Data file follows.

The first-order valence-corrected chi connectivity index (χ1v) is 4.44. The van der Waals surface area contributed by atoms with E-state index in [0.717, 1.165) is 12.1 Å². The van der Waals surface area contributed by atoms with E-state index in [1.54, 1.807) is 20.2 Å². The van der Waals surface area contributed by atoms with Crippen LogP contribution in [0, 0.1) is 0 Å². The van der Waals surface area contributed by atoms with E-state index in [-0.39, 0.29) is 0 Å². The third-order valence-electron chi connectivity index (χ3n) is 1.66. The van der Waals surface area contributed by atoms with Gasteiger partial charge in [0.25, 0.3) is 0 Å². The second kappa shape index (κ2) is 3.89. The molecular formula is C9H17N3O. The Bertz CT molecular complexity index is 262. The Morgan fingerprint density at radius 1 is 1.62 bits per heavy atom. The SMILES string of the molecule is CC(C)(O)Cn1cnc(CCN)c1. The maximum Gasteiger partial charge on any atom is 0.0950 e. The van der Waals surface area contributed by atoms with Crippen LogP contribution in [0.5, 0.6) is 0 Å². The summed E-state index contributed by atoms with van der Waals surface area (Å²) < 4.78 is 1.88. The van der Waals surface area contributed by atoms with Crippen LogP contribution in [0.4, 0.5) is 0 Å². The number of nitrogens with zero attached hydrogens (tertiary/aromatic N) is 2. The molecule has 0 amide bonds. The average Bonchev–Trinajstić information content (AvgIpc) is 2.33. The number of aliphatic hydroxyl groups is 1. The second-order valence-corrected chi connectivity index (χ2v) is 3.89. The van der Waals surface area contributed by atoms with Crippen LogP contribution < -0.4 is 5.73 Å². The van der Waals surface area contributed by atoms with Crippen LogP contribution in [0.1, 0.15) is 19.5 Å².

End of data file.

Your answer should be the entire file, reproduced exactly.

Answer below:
The first-order valence-corrected chi connectivity index (χ1v) is 4.44. The van der Waals surface area contributed by atoms with E-state index in [0.717, 1.165) is 12.1 Å². The van der Waals surface area contributed by atoms with E-state index in [1.54, 1.807) is 20.2 Å². The van der Waals surface area contributed by atoms with Crippen LogP contribution in [0, 0.1) is 0 Å². The van der Waals surface area contributed by atoms with E-state index in [-0.39, 0.29) is 0 Å². The third-order valence-electron chi connectivity index (χ3n) is 1.66. The van der Waals surface area contributed by atoms with Gasteiger partial charge in [0.25, 0.3) is 0 Å². The second kappa shape index (κ2) is 3.89. The molecular formula is C9H17N3O. The Bertz CT molecular complexity index is 262. The Morgan fingerprint density at radius 1 is 1.62 bits per heavy atom. The SMILES string of the molecule is CC(C)(O)Cn1cnc(CCN)c1. The maximum Gasteiger partial charge on any atom is 0.0950 e. The van der Waals surface area contributed by atoms with Crippen LogP contribution in [0.5, 0.6) is 0 Å². The summed E-state index contributed by atoms with van der Waals surface area (Å²) < 4.78 is 1.88. The van der Waals surface area contributed by atoms with Crippen LogP contribution in [0.4, 0.5) is 0 Å². The number of nitrogens with zero attached hydrogens (tertiary/aromatic N) is 2. The molecule has 0 amide bonds. The average Bonchev–Trinajstić information content (AvgIpc) is 2.33. The number of aliphatic hydroxyl groups is 1. The second-order valence-corrected chi connectivity index (χ2v) is 3.89. The van der Waals surface area contributed by atoms with Crippen LogP contribution < -0.4 is 5.73 Å². The van der Waals surface area contributed by atoms with Crippen LogP contribution in [0.1, 0.15) is 19.5 Å².